Exploring haptic interfacing with a mobile robot without visual feedback

PENDERS, Jacques and JONES, Peter (2012). Exploring haptic interfacing with a mobile robot without visual feedback. In: TAROS2012, Bristol, 20-25 August 2012. (Submitted)

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      Search and Rescue scenarios are often complicated by low or no visibility conditions, because of smoke or dust. The lack of visual feedback causes significant stress for human rescue workers. If a group of robots could overcome the navigation and localisation problems, they would become assistants to a human rescue worker. Trials were held with professional fire fighters; however it became clear that the human subjects by no means were prepared to give up their procedural routine. Following on from these (disappointing) findings we are exploring the context for using a robotic device in no-visibility conditions. In such conditions a haptic interface seems a natural solution and we investigate and experiment with how a human and a semi-autonomous robot can develop cooperation and become a team. The final aim is to design a robotic system and interface that will provide the human with some trust and confidence. In this paper we explore the basic design requirements for haptic human-robot interaction, starting from reviewing the interaction between a blind person and a guide dog.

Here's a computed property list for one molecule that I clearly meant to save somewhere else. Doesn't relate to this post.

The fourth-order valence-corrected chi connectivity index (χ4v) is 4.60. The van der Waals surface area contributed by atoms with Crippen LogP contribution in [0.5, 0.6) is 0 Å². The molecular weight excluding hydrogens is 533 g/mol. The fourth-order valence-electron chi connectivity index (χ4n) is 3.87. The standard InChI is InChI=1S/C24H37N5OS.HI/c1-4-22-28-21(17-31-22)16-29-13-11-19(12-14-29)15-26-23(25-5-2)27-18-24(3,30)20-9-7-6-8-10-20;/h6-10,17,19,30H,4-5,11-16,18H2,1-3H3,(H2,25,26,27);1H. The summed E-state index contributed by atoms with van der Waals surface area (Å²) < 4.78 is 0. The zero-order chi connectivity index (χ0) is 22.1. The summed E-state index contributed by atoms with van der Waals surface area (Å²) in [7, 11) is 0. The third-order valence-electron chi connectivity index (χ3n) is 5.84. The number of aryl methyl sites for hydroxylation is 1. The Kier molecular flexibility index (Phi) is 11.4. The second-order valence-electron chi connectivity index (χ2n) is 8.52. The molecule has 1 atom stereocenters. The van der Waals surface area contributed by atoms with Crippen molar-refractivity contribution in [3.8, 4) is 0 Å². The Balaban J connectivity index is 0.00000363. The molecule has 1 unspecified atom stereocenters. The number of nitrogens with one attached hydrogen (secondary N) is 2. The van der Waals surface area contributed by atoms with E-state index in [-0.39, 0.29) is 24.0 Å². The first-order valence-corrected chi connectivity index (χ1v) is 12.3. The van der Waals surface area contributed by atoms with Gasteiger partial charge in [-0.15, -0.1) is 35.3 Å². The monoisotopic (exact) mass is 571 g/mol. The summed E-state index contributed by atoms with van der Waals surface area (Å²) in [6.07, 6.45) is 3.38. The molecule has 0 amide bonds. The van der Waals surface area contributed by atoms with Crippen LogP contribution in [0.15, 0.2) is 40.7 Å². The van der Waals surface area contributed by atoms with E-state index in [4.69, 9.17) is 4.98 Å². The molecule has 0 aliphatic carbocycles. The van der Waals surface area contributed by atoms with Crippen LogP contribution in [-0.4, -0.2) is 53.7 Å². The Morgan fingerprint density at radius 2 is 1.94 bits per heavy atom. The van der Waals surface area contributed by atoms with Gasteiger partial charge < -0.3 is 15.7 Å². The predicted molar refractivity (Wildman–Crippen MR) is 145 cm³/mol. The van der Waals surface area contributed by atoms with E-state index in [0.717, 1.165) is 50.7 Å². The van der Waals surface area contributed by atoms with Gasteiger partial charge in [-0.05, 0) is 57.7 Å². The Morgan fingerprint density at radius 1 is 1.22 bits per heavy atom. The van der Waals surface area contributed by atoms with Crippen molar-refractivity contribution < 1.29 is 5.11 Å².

Item Type: Conference or Workshop Item (Paper)
      Research Institute, Centre or Group: Materials and Engineering Research Institute > Centre for Automation and Robotics Research > Mobile Machine and Vision Laboratory
      Depositing User: Jacques Penders
      Date Deposited: 24 Sep 2012 15:26
      Last Modified: 24 Sep 2012 15:26
      URI: http://shura.shu.ac.uk/id/eprint/4959

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